The General Services Administration Nov. 16 launched a refreshed website that the agency says is more user friendly and compatible with mobile devices.
The Treasury Department Nov. 10 unveiled an open beta version of its USASpending.gov site, which serves as the government's hub for federal spending data.
On Veterans Day, the Veterans Affairs Department unveiled vets.gov, a new website the department hopes will serve as a one-stop shop for veteran services. The website was launched in "beta," meaning additional capabilities and improvements are expected in the coming months.
Government agencies or other interested organizations can now pull grant information from the National Institutes of Health directly into their online content, while maintaining the look and feel of their website or mobile application.
Easy-to-share web addresses – sometimes called shortcut, vanity or marketing URLs – should be created by agency web managers in a specific format for very specific purposes, according to a Nov. 28 post on the General Services Administration's DigitalGov Blog.
The Federal Bureau of Investigation plans to relaunch its public-facing website, according to a June 20 presolicitation notice from the Justice Department. "The Federal Bureau of Investigation has a requirement for information technology services for Internet web presence software applications, content management, content delivery and technology environments," says the post.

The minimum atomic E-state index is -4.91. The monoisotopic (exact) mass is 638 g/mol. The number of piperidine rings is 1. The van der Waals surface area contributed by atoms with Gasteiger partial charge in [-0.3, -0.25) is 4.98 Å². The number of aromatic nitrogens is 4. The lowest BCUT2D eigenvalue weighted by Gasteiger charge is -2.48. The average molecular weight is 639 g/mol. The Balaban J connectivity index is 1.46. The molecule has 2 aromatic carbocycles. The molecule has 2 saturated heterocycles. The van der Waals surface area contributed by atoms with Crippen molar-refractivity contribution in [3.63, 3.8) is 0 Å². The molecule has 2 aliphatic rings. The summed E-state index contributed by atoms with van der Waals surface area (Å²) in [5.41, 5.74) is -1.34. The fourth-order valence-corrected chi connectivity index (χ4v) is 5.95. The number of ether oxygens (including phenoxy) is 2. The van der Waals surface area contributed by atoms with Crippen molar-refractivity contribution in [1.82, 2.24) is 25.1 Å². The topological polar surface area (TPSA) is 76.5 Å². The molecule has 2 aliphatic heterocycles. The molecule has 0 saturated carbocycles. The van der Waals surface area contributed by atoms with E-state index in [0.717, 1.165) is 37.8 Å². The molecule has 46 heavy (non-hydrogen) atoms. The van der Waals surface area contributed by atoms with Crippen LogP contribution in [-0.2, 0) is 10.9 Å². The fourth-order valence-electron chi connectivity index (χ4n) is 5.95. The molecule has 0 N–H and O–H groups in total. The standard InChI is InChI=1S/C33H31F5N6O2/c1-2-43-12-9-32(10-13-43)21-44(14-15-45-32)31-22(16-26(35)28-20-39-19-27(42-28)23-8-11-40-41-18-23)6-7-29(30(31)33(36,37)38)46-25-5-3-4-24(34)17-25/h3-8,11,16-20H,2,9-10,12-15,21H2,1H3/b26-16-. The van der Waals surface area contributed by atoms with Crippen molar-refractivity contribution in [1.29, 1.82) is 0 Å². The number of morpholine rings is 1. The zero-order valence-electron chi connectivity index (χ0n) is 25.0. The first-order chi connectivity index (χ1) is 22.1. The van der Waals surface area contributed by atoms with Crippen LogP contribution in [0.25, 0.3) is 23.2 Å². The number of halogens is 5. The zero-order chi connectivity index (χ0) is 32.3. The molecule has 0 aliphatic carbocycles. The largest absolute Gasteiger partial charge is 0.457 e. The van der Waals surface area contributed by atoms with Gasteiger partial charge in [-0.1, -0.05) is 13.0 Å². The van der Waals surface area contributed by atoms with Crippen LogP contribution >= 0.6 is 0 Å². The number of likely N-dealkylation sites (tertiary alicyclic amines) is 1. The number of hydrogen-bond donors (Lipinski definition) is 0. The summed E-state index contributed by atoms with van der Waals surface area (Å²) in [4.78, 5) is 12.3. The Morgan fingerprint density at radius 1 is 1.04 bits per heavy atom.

A newly updated federal guide to using Google Analytics to understand web traffic has added information on visitor demographics, real-time tracking and more.
Recalls.gov has design flaws that make it difficult to use, a review of the site by the Center for Effective Government says. The page for recent recalls, for example, is divided into sections for nine different categories such as motor vehicles, meats and boats. Each occupies a small square with its own scroll bar to navigate a thin column that includes details about the recalls.
As the federal government reopened Oct. 17, agency and department websites went back online and new media and public affairs officials took to social media to announce their return.
Insufficient funds for the new fiscal year caused the much of the federal government to close on Oct. 1. In addition to somewhere between one-third and half of federal employees being furloughed, many federal websites are also on a hiatus. The response from federal web managers, however, appears inconsistent.